Terrorism has become an everyday reality in most contemporary societies. In a context of heightened fear can juries be trusted to remain impartial when confronted by defendants charged with terrorism? Do they scrutinize prosecution cases carefully, or does emotion trump reason once the spectre of terrorism is invoked? This book examines these questions from a range of disciplinary perspectives. The authors look at the how jurors in terrorism trials are likely to respond to gruesome evidence, including beheading videos. The 'CSI effect' is examined as a possible response to forensic evidence, and jurors with different learning preferences are compared. Virtual interactive environments, built like computer games, may be created to provide animated reconstructions of the prosecution or defence case. This book reports on how to create such presentations, culminating in the analysis of a live simulated trial using interactive visual displays followed by jury deliberations. The team of international, transdisciplinary experts draw conclusions of global legal and political significance, and contribute to the growing scholarship on comparative counter-terrorism law. The book will be of great interest to scholars, students and practitioners of law, criminal justice, forensic science and psychology.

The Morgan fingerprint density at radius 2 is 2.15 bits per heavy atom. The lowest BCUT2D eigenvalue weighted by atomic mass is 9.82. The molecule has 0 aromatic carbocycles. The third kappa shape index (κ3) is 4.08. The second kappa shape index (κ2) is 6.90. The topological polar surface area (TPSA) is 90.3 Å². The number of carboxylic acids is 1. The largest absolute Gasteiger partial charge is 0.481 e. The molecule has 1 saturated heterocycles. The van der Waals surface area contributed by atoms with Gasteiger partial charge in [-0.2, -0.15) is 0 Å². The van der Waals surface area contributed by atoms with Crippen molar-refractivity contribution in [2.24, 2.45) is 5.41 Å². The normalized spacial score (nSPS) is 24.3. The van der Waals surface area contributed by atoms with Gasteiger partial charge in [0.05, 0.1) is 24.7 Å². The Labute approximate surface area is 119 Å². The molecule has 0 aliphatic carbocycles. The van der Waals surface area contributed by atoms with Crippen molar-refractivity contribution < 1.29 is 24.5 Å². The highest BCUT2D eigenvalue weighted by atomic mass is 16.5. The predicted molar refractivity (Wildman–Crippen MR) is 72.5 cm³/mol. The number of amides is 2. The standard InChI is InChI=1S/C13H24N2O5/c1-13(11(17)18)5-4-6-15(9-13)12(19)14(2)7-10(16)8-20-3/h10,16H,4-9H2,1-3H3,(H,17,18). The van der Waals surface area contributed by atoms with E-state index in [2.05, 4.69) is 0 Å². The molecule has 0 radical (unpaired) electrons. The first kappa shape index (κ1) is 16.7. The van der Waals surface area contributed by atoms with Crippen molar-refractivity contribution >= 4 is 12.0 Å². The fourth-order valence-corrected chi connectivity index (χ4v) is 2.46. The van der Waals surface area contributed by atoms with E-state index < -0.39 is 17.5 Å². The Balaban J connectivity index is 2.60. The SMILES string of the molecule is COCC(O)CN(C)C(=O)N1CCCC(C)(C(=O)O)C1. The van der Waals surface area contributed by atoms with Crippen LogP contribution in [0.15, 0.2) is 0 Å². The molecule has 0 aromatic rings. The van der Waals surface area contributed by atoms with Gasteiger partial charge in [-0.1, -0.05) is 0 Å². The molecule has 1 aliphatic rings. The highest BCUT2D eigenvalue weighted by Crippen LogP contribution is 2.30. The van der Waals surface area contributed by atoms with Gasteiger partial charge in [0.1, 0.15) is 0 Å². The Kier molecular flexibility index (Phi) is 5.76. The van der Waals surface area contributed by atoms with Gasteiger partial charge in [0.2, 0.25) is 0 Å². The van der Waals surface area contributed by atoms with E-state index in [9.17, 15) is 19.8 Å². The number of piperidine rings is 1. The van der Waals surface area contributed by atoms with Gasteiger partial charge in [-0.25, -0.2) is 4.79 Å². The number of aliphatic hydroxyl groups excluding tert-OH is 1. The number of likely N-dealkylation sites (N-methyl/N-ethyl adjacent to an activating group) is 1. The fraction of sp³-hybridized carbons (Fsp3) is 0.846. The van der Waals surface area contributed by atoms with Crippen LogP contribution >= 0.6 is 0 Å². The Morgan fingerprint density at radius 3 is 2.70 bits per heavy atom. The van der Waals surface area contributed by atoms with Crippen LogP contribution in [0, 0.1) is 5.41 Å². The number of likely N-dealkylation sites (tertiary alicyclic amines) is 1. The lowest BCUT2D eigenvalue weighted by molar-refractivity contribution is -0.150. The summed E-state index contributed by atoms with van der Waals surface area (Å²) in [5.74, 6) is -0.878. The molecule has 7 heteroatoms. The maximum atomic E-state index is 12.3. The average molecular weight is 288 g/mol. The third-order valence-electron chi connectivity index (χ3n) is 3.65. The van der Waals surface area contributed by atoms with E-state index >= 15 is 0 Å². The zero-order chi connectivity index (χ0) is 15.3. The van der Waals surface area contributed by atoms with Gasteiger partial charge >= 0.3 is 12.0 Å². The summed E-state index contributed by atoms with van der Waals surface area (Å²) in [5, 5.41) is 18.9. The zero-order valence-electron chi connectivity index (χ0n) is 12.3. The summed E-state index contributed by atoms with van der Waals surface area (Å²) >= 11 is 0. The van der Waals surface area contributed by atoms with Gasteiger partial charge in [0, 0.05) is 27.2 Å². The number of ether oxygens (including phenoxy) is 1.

|Title of host publication||Juries, science and popular culture in the age of terror|
|Subtitle of host publication||The case of the Sydney bomber|
|Editors||Daivd Tait, Jane Goodman-Delahunty|
|Place of Publication||United Kingdom|
|Number of pages||36|
|Publication status||Published - 2017|
Delahunty, J. (2017). Assessing unfair prejudice from extremist images in terrorism trials. In D. Tait, & J. Goodman-Delahunty (Eds.), Juries, science and popular culture in the age of terror: The case of the Sydney bomber (pp. 87-122). Palgrave Macmillan. https://doi.org/10.1057/978-1-137-55475-8_6